And the Hidden Link between Photography and Medicine
My first job after college was as a photo researcher at Magnum Photos.
I was a young liberal arts grad, in love with photography and especially with the work of the French street photographer, Henri Cartier-Bresson. Cartier-Bresson co-founded Magnum in 1947 with three of his friends, including the glamorous war photographer Robert Capa.
Back in the late 1980s, Magnum was the premier photo agency in the world – a small, storied, exclusive fraternity of elite photojournalists, run as an autonomous collective with all the organizational chaos that term evokes. The CEO gave the orders but the photographer-members called the shots – by consensus or lack thereof.
To be invited to join Magnum was the greatest honor a photojournalist could receive. It meant that in the opinion of the best you belonged with them. There was no jury of experts, only of peers – new members were elected at the raucous, week-long, annual meeting, which alternated between New York and Paris.
Because of Magnum’s prestige, the job was highly competitive; every young photographer wanted to work there. My resume should never even have gotten a second look. But I had connections.
My mentor at Princeton was a writer named Gloria Emerson, who made her name in Vietnam as the first female war correspondent at The New York Times. Her friend was the Magnum photographer Susan Meiselas, who documented the Sandinistas in Nicaragua. Gloria told me I should work at Magnum to develop my eye, and she told Susan to tell Magnum to hire me.
When it came to Gloria, people did as they were told.
My main role at Magnum was to find pictures for clients. For example, Time Magazine (remember them?) would call, and say they needed a shot for a story on Afghanistan. I would sift through dozens, sometimes hundreds, of slides and contact sheets and send over a selection.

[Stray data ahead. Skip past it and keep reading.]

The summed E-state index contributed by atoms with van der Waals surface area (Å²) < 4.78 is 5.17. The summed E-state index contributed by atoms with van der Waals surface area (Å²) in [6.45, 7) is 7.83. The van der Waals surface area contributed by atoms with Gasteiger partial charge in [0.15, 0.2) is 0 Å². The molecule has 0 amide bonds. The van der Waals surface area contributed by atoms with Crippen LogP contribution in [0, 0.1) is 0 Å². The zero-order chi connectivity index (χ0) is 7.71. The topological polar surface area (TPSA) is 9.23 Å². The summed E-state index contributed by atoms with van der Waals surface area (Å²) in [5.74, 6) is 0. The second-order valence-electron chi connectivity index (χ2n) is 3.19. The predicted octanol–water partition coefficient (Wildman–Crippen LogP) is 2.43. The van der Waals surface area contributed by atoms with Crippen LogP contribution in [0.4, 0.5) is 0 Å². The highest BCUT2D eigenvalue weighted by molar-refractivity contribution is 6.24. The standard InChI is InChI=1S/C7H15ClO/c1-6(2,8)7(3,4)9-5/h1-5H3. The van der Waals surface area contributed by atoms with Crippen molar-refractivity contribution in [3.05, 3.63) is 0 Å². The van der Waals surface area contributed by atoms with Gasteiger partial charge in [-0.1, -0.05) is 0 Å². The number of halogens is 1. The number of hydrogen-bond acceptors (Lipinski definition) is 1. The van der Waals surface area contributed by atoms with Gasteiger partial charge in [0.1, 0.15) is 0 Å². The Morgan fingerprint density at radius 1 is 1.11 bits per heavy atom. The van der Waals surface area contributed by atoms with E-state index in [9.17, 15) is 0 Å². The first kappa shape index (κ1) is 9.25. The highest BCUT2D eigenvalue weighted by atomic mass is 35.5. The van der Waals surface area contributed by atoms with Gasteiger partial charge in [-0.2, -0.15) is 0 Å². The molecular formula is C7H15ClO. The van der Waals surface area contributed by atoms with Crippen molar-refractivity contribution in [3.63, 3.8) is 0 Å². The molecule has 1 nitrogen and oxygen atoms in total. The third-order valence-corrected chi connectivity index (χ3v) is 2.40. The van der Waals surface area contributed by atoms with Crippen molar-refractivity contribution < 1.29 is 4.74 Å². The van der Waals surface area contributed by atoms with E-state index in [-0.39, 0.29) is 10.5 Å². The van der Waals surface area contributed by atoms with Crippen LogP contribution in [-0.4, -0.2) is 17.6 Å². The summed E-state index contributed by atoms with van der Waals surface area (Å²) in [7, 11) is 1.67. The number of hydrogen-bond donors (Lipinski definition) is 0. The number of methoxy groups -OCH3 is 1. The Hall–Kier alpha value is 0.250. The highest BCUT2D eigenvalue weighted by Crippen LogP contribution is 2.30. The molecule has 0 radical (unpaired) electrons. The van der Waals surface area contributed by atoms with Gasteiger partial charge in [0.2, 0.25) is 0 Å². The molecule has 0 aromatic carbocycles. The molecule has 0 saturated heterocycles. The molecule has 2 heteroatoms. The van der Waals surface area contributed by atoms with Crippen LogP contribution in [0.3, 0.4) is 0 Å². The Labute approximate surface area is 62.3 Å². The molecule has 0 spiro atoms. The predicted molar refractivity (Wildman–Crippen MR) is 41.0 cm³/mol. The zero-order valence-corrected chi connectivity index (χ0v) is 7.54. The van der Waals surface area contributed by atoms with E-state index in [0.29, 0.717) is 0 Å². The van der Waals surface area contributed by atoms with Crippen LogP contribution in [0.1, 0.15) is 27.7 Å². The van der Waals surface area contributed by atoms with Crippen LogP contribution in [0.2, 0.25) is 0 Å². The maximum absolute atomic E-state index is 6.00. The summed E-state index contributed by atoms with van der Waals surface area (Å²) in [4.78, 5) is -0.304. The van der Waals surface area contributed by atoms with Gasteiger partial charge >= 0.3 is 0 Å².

The job was low-paying and often tedious, but Gloria was right: it trained my eye. Since then I have never wondered if a photograph is good; I just know right away.
And there were perks. During my first week at Magnum, I met Cartier-Bresson. In my second week, I met Josef Koudelka.
If Magnum were a body, then Cartier-Bresson would be the brain, with perfectly composed images and his philosophy of “The Perfect Moment”. Capa would be the heart, with bold action shots and his famous quote, “if your pictures aren’t good enough, you aren’t close enough”. And Koudelka would be the soul.
Josef Koudelka is most famous for his work with the Roma, or Gypsies as he called them, and as he was known himself. For most of the year, he traveled with the Roma in caravans around Europe, documenting them with his Leica camera, eating and drinking with them, and sharing their lives.
Once a year he would show up at Magnum for the annual meeting. Luckily for me, that year was New York.
While in the city, Koudelka camped out at the Magnum office, dumping his rucksack against the wall and unrolling his sleeping bag in the corner. During the day he would drink and hang out with the staff; at night he took over the darkroom. He worked alone, developing and printing dozens of rolls of black and white film taken over the previous months.
Koudelka was like a patron saint to the other Magnum photographers. He represented the real thing, the man they all wanted to be and measured themselves against – an itinerant artist; an outsider and iconoclast; a wanderer and journeyman – a faithful servant to his art but free in every other way.
How can I forget the day I met Josef Koudelka?
He had unruly gray hair, a patchy gray beard, blue eyes magnified by round glasses, and a wrinkled, weathered face. He spoke hardly a word of English and carried around two glasses and a bottle of vodka.